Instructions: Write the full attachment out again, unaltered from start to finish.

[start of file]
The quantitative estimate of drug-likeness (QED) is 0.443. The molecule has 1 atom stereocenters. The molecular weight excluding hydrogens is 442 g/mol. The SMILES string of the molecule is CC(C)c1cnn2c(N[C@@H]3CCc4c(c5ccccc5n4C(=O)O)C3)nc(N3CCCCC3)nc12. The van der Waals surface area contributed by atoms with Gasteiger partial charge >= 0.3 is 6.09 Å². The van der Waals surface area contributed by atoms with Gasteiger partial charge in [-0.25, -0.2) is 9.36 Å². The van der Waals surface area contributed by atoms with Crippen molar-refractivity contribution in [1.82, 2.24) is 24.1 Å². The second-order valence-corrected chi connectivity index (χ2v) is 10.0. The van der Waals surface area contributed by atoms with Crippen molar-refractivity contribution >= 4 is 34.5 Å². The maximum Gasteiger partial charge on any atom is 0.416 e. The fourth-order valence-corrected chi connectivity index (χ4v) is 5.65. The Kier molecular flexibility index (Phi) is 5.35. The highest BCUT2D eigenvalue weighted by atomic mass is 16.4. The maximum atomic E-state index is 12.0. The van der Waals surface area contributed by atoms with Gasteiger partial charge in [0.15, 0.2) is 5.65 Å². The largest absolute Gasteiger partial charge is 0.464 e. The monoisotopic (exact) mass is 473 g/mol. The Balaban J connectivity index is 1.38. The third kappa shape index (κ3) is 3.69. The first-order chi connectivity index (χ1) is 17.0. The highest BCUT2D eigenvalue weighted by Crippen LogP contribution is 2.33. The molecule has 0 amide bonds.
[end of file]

The quantitative estimate of drug-likeness (QED) is 0.443. The molecule has 1 atom stereocenters. The molecular weight excluding hydrogens is 442 g/mol. The SMILES string of the molecule is CC(C)c1cnn2c(N[C@@H]3CCc4c(c5ccccc5n4C(=O)O)C3)nc(N3CCCCC3)nc12. The van der Waals surface area contributed by atoms with Gasteiger partial charge >= 0.3 is 6.09 Å². The van der Waals surface area contributed by atoms with Gasteiger partial charge in [-0.25, -0.2) is 9.36 Å². The van der Waals surface area contributed by atoms with Crippen molar-refractivity contribution in [1.82, 2.24) is 24.1 Å². The second-order valence-corrected chi connectivity index (χ2v) is 10.0. The van der Waals surface area contributed by atoms with Crippen molar-refractivity contribution >= 4 is 34.5 Å². The maximum Gasteiger partial charge on any atom is 0.416 e. The fourth-order valence-corrected chi connectivity index (χ4v) is 5.65. The Kier molecular flexibility index (Phi) is 5.35. The highest BCUT2D eigenvalue weighted by atomic mass is 16.4. The maximum atomic E-state index is 12.0. The van der Waals surface area contributed by atoms with Gasteiger partial charge in [0.15, 0.2) is 5.65 Å². The largest absolute Gasteiger partial charge is 0.464 e. The monoisotopic (exact) mass is 473 g/mol. The Balaban J connectivity index is 1.38. The third kappa shape index (κ3) is 3.69. The first-order chi connectivity index (χ1) is 17.0. The highest BCUT2D eigenvalue weighted by Crippen LogP contribution is 2.33. The molecule has 0 amide bonds.